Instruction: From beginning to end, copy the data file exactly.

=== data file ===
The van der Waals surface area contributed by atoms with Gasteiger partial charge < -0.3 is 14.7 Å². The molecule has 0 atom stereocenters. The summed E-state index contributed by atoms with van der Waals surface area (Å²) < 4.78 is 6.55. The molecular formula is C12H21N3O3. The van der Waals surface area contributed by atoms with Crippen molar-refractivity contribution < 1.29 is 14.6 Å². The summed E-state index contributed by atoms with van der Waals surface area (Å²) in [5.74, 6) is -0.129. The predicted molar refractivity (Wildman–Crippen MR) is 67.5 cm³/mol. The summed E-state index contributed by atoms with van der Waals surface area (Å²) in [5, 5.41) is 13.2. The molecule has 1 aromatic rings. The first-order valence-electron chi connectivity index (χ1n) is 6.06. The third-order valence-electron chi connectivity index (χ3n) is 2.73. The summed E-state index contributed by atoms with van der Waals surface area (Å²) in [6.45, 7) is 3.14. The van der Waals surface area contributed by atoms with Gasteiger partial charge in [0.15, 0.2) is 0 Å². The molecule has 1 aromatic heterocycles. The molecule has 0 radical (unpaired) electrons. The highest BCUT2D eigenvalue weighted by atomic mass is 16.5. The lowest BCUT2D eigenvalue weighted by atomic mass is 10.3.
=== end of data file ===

The van der Waals surface area contributed by atoms with Gasteiger partial charge < -0.3 is 14.7 Å². The molecule has 0 atom stereocenters. The summed E-state index contributed by atoms with van der Waals surface area (Å²) < 4.78 is 6.55. The molecular formula is C12H21N3O3. The van der Waals surface area contributed by atoms with Crippen molar-refractivity contribution < 1.29 is 14.6 Å². The summed E-state index contributed by atoms with van der Waals surface area (Å²) in [5.74, 6) is -0.129. The predicted molar refractivity (Wildman–Crippen MR) is 67.5 cm³/mol. The summed E-state index contributed by atoms with van der Waals surface area (Å²) in [5, 5.41) is 13.2. The molecule has 1 aromatic rings. The first-order valence-electron chi connectivity index (χ1n) is 6.06. The third-order valence-electron chi connectivity index (χ3n) is 2.73. The summed E-state index contributed by atoms with van der Waals surface area (Å²) in [6.45, 7) is 3.14. The van der Waals surface area contributed by atoms with Gasteiger partial charge in [0.15, 0.2) is 0 Å². The molecule has 1 aromatic heterocycles. The molecule has 0 radical (unpaired) electrons. The highest BCUT2D eigenvalue weighted by atomic mass is 16.5. The lowest BCUT2D eigenvalue weighted by atomic mass is 10.3.